3. The Physiological Functions of Actin

3.1. The Roles of Actin in Long-Term Potentiation

Long-term potentiation (LTP) is a long-lasting enhancement in signal transmission that results from stimulating synchronously. As a typical form of synaptic plasticity, LTP, is required for memory acquisition and learning processes (Whitehead et al., 2013). Actin assembly in dendritic spine plays an essential role in hippocampal LTP process (Chen et al., 2007). Actin provides the only structural basis for cytoskeleton in dendritic spines (Halpain et al., 1998). A rapid increase in F-actin content in dendritic spines is observed 40 seconds after LTP and is maintained for 5 weeks (Fukazawa et al., 2003; Lisman et al., 2003). However, the role of actin in dendritic spines in modulating synaptic plasticity is unclear; Nevertheless, there are several possibilities. First, early phase of LTP is mediated by exocytosis and endocytosis of glutamate receptors at postsynaptic sites, and F-actin serves as an anchor for regulatory proteins and a path for glutamate receptor trafficking. Second, late phase of LTP is dependent on protein synthesis to form new synapses (Fukazawa et al., 2003; Lisman et al., 2003). The actin pool is localized in specialized smooth endoplasmic reticulum, which is a spine apparatus to generate more actins, resulting in protrusion of new dendritic filopodia and spine outgrowth (Vlachos et al., 2013).

3.2. The Roles of Actin in Neurotransmission

The abilities of nervous system to orchestrate complex behaviors and deal with complex concepts depend mainly upon neurotransmission between two neurons (Chotibut et al., 2013). Actin dynamics plays an important role in the process of neurotransmission. There is an active zone in the portion of the presynaptic membrane which is the site of synaptic vesicle docking and neurotransmitter releasing (Kreis et al., 2013). When synaptic vesicles are close to presynaptic membrane, actin is recruited to assemble and form an extensive F-actin network, which surrounds vesicle clusters and promotes vesicles movement. Vesicles move directionally along these network connections and reach the presynaptic membrane for neurotransmission in a random and flexible manner (Schuh et al., 2011).

3.3. The Roles of Actin in the ATP Cycle

Actin has a subdomain that binds to ATP and is involved in ATP cycle (Baker et al., 2013). ATP-bound G-actin is available for further assembly to form F-actin. F-actin can hydrolyze its bound ATP to ADP + Pi. The release of Pi causes a conformational change in F-actin that promotes actin depolymerization, leading to ADP-bound G-actin being released from F-actin. ADP released from G-actin can bind ATP through the ADP/ATP exchanger, which usually occurs in neurons at high concentration of ATP (Becker et al., 2006). The brain consumes a disproportionate (20%) of total oxygen, most of which is used to produce ATP for electrical activity (Becker et al., 2006; Ravera et al., 2009). ATP hydrolysis is required for actin dynamics in synaptic regions (Kneussel et al., 2013). Typically, actin dynamics in cultured embryonic neurons consumes approximately 50% of total cellular ATP (Becker et al., 2006). Thus, slowing actin dynamics is an effective way to preserve ATP, which can significantly decrease energy consumption and protects neuronal viability under stress (Barbara et al., 2003).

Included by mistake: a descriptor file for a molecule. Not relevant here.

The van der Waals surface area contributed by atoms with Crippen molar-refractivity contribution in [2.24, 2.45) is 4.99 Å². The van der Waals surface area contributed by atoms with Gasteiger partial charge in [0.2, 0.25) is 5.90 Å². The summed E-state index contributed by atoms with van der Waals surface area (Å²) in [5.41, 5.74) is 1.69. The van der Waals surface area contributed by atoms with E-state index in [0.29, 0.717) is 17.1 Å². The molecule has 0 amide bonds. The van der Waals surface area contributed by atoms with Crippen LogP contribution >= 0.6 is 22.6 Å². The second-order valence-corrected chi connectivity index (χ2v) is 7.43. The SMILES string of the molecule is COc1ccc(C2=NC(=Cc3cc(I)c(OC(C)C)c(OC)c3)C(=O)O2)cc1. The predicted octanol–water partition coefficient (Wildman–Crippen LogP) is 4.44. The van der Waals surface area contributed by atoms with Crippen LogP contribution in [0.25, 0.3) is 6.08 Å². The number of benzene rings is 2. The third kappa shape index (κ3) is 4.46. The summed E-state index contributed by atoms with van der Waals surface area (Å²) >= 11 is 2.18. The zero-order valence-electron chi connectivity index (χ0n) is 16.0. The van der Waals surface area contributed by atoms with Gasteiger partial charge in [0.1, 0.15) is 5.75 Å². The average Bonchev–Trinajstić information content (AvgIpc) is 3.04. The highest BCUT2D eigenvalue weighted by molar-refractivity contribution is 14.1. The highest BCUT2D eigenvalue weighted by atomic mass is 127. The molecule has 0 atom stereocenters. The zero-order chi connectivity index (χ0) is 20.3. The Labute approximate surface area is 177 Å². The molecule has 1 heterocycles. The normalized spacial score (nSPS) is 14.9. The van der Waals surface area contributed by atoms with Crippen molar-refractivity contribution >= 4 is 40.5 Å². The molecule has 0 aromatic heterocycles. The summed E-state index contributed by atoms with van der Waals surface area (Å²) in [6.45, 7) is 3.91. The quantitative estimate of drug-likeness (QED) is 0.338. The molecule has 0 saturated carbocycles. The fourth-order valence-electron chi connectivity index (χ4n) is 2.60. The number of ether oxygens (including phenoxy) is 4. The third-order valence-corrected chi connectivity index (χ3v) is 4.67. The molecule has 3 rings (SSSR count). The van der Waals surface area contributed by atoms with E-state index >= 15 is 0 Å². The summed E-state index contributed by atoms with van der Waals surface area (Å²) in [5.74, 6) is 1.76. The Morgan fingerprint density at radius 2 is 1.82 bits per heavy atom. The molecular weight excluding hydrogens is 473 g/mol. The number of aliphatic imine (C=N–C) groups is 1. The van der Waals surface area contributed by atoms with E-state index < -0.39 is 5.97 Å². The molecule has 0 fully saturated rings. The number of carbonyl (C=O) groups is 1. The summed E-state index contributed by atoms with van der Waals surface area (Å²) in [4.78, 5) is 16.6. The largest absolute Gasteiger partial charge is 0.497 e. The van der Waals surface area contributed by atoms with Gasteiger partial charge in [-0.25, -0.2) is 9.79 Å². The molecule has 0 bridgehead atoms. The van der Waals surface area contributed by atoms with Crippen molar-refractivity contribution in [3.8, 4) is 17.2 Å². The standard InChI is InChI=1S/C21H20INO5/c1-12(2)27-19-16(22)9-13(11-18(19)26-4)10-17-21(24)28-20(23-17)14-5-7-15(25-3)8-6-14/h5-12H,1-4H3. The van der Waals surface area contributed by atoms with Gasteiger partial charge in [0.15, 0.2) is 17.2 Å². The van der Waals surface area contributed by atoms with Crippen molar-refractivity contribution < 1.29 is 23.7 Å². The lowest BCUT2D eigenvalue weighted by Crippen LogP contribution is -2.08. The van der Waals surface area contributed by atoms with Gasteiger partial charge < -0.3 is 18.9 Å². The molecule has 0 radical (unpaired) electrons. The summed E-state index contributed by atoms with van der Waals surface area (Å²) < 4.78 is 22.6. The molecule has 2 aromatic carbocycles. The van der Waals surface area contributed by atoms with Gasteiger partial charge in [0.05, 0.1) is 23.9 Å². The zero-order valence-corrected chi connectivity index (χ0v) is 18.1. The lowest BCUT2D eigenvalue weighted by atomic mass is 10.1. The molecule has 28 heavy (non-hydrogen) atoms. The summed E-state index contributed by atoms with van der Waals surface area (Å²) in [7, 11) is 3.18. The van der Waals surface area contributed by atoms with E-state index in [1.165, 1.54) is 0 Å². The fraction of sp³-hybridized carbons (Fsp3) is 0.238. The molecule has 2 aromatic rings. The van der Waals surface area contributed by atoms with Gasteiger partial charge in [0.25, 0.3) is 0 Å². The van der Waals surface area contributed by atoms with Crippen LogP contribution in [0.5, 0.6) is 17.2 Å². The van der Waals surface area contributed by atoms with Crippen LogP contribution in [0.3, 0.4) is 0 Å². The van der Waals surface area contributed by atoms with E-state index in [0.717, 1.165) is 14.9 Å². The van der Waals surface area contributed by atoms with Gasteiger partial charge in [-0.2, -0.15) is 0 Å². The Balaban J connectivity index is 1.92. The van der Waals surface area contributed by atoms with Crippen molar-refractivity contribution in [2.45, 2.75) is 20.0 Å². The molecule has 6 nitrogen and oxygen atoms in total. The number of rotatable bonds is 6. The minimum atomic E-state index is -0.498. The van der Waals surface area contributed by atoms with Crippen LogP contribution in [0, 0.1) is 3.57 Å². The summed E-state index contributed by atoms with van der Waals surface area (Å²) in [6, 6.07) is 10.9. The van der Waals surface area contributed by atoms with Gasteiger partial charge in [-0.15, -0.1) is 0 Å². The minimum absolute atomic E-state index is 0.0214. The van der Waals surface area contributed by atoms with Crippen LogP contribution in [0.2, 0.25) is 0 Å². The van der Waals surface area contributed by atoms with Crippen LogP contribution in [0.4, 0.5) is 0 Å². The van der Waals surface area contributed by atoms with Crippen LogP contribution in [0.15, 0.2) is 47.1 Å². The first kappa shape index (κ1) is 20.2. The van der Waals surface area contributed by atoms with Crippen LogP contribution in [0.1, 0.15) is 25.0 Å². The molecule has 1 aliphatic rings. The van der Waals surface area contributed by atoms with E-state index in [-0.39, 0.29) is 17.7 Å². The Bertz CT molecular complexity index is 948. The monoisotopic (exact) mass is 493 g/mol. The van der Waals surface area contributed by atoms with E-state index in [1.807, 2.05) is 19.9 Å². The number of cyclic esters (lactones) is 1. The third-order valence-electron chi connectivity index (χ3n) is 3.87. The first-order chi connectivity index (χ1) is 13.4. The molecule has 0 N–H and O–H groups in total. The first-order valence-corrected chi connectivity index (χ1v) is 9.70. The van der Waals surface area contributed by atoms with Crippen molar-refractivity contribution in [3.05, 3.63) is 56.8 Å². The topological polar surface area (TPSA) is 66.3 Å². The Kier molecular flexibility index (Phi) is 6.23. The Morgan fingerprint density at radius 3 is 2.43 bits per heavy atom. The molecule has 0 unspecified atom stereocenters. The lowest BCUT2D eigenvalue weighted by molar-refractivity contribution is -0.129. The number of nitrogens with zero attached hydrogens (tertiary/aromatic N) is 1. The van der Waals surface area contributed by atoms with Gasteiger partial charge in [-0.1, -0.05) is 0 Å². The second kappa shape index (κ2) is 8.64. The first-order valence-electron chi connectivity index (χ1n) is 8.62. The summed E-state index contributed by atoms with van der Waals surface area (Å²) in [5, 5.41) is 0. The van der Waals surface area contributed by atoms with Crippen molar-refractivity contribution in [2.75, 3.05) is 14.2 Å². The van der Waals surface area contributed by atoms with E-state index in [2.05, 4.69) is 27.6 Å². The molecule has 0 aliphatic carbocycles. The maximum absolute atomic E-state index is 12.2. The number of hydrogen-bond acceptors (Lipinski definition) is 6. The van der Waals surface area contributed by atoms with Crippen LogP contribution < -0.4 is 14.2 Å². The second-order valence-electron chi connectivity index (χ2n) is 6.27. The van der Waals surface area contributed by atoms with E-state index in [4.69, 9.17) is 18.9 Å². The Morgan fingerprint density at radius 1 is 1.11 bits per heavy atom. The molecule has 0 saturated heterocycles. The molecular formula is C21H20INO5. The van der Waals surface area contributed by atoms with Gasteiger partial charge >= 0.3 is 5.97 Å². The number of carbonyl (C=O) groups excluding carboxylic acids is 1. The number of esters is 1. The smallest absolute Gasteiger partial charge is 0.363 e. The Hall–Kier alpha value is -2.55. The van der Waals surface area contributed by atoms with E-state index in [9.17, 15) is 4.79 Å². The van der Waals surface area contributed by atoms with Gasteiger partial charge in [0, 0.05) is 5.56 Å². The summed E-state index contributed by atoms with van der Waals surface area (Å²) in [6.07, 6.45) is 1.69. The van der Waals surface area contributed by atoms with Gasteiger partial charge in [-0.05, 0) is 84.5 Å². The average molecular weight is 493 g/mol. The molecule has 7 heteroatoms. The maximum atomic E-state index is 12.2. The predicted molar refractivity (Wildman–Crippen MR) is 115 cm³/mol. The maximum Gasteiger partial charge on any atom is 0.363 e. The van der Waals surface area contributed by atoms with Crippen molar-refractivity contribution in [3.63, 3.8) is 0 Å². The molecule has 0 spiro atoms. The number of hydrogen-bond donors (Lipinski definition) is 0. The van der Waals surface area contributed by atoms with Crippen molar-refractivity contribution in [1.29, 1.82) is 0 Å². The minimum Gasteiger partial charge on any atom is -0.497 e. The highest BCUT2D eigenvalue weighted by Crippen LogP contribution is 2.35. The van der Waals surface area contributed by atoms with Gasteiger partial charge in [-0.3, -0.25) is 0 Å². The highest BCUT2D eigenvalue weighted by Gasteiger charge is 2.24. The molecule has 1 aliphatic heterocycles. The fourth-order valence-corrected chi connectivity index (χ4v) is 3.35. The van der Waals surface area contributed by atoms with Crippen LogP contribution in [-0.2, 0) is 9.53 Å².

3.4. The Roles of Actin in Translocation of Regulatory Proteins in Cytoplasm

F-actin plays an important role in the translocation of intracellular regulatory proteins to complete signaling pathway. In response to extracellular stimulus, the F-actin cytoskeleton can be used for transmitting target proteins from integrins to intracellular organelles (Rustom et al., 2004). Typically, in process of sterol depletion, sterol regulatory element binding proteins (SREBPs) as key regulators of cellular sterol and lipid homeostasis, are needed to transported from plasm membrane to endoplasmic reticulum (ER) or ER to Golgi body (Lin et al., 2003). The transmitting forces of active proteins to move organelles are attributed to enhanced F-actin activity, which provides a scaffolding on which regulatory molecules can translocate (Janmey et al., 1999).

4. The Change of Actin Dynamics in Aβ-Induced Pathology

Abnormality in cytoskeletal organization in dendritic spines is a common feature of many neurodegenerative disorders, including Alzheimer’s disease (AD) (Iijima-Ando et al., 2012). The characteristic of senile plaque deposition in AD appears to be linked to the accumulation of amyloid β (Aβ) in the brain and exacerbates the loss of dendritic spines, which causes dramatic cognitive decline in patients (Mendoza-Naranjo et al., 2007). Aβ1-42 is the full length of Aβ and the most toxic form, which exists as monomers, oligomers, fibrils and insoluble aggregates. The soluble monomeric form is non-toxic, and soluble oligomers are more neurotoxic than fibrils and insoluble aggregates (Heredia et al., 2006).

Imbalance in actin dynamics is believed to contribute to the formation of actin rods, which is found in neurodegeneration diseases (Davis et al., 2009). Brain sections of AD display rod-like inclusions, especially in areas surrounding Aβ deposition, supporting the idea that Aβ can induce the turbulence of actin dynamics (Mendoza-Naranjo et al., 2007). The rods are the precursors of Hirano bodies which are found in the neurons of the brains of patients with certain neurodegenerative disorders, such as AD and Creutzfeldt-Jakob disease (Minamide et al., 2000; Davis et al., 2011). Besides Aβ, other rod inducers, such as glutamate, peroxide, and anoxia, initially impair mitochondria and then induce ATP depletion (Maloney et al., 2005). Rods formation has been initially observed in organotypic slice cultures within 10 minutes (min) of ATP depletion, and rods are generated in more than 80% of cultured hippocampal neurons after 20 - 30 minutes of ATP depletion (Davis et al., 2011; Bernstein et al., 2006).